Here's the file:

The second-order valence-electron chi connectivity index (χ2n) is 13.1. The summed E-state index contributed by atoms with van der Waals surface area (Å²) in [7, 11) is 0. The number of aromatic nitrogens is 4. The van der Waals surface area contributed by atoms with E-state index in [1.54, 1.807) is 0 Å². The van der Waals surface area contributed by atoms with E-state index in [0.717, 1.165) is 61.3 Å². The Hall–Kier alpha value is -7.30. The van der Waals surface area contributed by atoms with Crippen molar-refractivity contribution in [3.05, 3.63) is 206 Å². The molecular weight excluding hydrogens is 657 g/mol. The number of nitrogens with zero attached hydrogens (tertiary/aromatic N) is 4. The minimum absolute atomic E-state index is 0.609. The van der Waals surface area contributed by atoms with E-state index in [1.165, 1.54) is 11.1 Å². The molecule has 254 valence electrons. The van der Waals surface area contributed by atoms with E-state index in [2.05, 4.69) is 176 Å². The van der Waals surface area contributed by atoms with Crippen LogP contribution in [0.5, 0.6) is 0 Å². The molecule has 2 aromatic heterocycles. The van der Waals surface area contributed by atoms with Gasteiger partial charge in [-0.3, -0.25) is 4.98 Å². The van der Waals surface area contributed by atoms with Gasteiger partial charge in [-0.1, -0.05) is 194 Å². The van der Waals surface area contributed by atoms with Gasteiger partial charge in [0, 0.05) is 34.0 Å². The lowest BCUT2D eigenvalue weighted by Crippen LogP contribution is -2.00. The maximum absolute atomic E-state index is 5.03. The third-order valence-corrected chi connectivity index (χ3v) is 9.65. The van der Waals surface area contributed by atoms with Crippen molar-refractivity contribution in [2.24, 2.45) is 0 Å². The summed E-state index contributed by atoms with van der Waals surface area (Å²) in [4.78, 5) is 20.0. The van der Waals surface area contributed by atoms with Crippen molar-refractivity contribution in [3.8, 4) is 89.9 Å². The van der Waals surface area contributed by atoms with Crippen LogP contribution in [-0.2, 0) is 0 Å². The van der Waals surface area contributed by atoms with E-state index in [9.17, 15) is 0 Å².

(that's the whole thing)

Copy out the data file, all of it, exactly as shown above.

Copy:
The second-order valence-electron chi connectivity index (χ2n) is 13.1. The summed E-state index contributed by atoms with van der Waals surface area (Å²) in [7, 11) is 0. The number of aromatic nitrogens is 4. The van der Waals surface area contributed by atoms with E-state index in [1.54, 1.807) is 0 Å². The van der Waals surface area contributed by atoms with E-state index in [0.717, 1.165) is 61.3 Å². The Hall–Kier alpha value is -7.30. The van der Waals surface area contributed by atoms with Crippen molar-refractivity contribution in [3.05, 3.63) is 206 Å². The molecular weight excluding hydrogens is 657 g/mol. The number of nitrogens with zero attached hydrogens (tertiary/aromatic N) is 4. The minimum absolute atomic E-state index is 0.609. The van der Waals surface area contributed by atoms with E-state index in [1.165, 1.54) is 11.1 Å². The molecule has 254 valence electrons. The van der Waals surface area contributed by atoms with E-state index in [2.05, 4.69) is 176 Å². The van der Waals surface area contributed by atoms with Crippen LogP contribution in [0.5, 0.6) is 0 Å². The molecule has 2 aromatic heterocycles. The van der Waals surface area contributed by atoms with Gasteiger partial charge in [-0.3, -0.25) is 4.98 Å². The van der Waals surface area contributed by atoms with Gasteiger partial charge in [-0.1, -0.05) is 194 Å². The van der Waals surface area contributed by atoms with Gasteiger partial charge in [0, 0.05) is 34.0 Å². The lowest BCUT2D eigenvalue weighted by Crippen LogP contribution is -2.00. The maximum absolute atomic E-state index is 5.03. The third-order valence-corrected chi connectivity index (χ3v) is 9.65. The van der Waals surface area contributed by atoms with Crippen molar-refractivity contribution in [2.24, 2.45) is 0 Å². The summed E-state index contributed by atoms with van der Waals surface area (Å²) in [4.78, 5) is 20.0. The van der Waals surface area contributed by atoms with Crippen molar-refractivity contribution in [3.8, 4) is 89.9 Å². The van der Waals surface area contributed by atoms with Crippen LogP contribution in [-0.2, 0) is 0 Å². The van der Waals surface area contributed by atoms with E-state index in [9.17, 15) is 0 Å².